Edamame (immature soybeans) is a staple snack often found in East Asian cuisines. These beans contain no cholesterol and are low in calories. They are an excellent source of protein and offer many health benefits. They also are gluten-free and can be eaten without processing.
Does the rich nutritional profile of edamame help improve cardiovascular health? What role does it play in regulating blood sugar levels or decreasing cancer risk? In this article, we explore the health benefits of edamame, its nutrition facts, and the potential side effects. Keep reading.
What Is Edamame?
Edamame beans were first cultivated in China about 7,000 years ago. These green immature soybeans are available in two forms — beans and pods. Unripe soybeans are sweeter and can be added to salads or soups. They are easy to cook and sold frozen, fresh, or in the pod. Edamame is a staple side dish in Japan.
Scroll down to know more about the nutritional profile of edamame.
Nutrition Facts Of Edamame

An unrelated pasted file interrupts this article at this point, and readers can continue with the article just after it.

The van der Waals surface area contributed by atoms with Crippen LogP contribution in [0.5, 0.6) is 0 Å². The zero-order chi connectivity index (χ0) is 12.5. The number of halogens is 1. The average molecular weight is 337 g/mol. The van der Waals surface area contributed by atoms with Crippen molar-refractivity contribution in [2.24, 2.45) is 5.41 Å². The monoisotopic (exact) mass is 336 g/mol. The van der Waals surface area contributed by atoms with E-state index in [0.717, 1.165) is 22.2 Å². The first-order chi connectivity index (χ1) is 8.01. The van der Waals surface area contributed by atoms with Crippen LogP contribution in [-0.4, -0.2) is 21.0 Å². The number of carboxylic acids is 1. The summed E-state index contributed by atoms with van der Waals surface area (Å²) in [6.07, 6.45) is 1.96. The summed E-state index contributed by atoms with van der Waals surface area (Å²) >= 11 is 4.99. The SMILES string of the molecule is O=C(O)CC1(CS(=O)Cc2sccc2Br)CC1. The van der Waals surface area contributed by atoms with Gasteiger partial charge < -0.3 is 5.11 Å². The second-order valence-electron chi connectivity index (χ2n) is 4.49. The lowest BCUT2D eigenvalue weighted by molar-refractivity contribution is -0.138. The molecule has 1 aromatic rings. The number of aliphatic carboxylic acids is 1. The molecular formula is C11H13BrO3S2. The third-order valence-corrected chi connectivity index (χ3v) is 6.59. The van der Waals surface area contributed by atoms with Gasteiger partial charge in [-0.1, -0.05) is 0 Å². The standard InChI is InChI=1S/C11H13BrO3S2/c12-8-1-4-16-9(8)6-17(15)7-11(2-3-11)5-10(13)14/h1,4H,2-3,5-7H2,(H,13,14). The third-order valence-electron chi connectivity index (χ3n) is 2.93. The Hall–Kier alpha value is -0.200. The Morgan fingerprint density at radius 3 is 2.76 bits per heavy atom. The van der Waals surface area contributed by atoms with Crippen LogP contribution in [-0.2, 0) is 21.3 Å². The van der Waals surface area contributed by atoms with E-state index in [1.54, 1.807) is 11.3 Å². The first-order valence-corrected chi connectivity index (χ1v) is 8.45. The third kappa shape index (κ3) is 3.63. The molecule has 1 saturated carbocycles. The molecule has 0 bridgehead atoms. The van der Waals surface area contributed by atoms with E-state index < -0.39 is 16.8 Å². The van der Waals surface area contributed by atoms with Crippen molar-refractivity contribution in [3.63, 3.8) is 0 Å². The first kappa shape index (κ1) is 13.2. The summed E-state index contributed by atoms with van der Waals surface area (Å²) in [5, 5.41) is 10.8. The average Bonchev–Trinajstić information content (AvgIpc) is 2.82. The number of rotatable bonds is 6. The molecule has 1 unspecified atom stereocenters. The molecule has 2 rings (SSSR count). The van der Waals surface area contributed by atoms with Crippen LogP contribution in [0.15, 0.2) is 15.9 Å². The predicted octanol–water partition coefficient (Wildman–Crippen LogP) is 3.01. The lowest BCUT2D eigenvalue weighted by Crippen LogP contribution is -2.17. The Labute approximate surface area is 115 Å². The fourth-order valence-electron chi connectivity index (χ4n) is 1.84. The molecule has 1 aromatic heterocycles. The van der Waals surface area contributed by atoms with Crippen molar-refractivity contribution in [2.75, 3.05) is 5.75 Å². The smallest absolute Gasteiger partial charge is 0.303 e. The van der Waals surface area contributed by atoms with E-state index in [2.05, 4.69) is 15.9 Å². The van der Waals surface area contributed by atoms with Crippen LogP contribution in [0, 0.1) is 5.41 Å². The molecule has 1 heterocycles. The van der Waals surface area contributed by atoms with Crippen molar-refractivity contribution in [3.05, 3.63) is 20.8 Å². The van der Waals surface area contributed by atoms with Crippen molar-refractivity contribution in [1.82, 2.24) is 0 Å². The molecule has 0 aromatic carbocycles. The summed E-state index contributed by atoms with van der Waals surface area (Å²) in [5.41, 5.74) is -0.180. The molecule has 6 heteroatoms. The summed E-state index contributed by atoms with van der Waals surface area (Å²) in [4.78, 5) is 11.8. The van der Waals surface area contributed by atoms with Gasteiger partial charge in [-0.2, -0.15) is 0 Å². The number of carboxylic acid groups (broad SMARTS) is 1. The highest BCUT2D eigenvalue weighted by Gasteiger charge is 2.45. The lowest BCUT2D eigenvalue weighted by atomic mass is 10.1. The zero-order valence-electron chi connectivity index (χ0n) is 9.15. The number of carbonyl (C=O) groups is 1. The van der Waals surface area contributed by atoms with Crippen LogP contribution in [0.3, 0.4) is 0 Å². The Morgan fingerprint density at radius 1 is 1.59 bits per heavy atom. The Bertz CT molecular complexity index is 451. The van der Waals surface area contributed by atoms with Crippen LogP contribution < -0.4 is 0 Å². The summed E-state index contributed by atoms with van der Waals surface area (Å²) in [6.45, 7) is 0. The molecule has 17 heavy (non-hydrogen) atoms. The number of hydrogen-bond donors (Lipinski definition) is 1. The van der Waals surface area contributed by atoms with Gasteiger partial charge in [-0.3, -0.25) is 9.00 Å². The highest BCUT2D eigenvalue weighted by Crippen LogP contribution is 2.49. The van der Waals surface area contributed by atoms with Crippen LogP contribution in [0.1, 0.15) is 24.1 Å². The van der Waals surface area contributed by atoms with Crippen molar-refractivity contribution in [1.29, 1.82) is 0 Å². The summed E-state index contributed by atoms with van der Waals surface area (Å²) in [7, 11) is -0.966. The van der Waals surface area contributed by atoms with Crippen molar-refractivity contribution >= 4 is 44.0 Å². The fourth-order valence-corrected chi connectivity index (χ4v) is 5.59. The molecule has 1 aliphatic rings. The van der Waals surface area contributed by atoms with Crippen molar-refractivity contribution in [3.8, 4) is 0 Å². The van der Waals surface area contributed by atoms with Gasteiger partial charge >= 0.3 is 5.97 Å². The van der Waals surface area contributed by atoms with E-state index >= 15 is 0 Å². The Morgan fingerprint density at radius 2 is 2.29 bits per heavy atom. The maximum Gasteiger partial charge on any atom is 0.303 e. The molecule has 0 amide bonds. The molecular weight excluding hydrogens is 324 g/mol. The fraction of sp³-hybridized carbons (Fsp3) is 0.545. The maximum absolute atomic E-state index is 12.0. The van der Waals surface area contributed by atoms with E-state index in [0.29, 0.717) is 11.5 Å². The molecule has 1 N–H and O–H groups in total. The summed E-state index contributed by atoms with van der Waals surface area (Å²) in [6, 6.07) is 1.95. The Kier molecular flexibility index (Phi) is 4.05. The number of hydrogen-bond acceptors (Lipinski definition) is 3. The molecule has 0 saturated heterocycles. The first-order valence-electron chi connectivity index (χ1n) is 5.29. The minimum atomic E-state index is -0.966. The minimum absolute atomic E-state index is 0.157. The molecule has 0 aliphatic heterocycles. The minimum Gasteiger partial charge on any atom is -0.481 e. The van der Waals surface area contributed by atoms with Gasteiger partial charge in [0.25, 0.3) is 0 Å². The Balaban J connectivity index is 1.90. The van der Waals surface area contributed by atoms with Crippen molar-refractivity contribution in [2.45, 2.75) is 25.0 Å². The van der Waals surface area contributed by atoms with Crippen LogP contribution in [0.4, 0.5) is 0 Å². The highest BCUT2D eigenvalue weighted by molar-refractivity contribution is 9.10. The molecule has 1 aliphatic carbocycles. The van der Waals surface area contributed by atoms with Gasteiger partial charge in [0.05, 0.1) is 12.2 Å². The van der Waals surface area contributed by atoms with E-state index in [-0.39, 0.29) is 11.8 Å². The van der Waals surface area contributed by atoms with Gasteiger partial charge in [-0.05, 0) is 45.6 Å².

According to the U.S. Department Of Agriculture, a cup (155g) of frozen edamame contains (1):
Edamame is high in protein and helps maintain optimal health. Here are the health benefits of edamame.
Health Benefits Of Edamame
1. May ImproveCardiovascular Health
Studies state that foods rich in soy protein lower cholesterol. The bioactive compounds in soybeans may help reduce the risk of cardiovascular diseases (2). A study by Veterans Affairs Medical Center, Lexington, on laboratory animals found that consuming soy protein decreases serum cholesterol levels (3). Soy products are high in vitamins, fiber, minerals, and polyunsaturated fats that help improve cardiovascular health (4). Soy isoflavones may also help prevent atherosclerosis (buildup of fats on the artery walls) (5).
2. May RegulateBlood Sugar Levels
Soy isoflavones and proteins may help regulate blood sugar levels (6). Thus, taking soy products may reduce type 2 diabetes risk. A study by Physicians Pharmaceuticals, Inc., USA, found that foods low in glycemic index (GI) values, like soy products, may control blood glucose and insulin levels (7). However, more studies are needed to understand this benefit of edamame in humans.
3. May Have Anti-Cancer Potential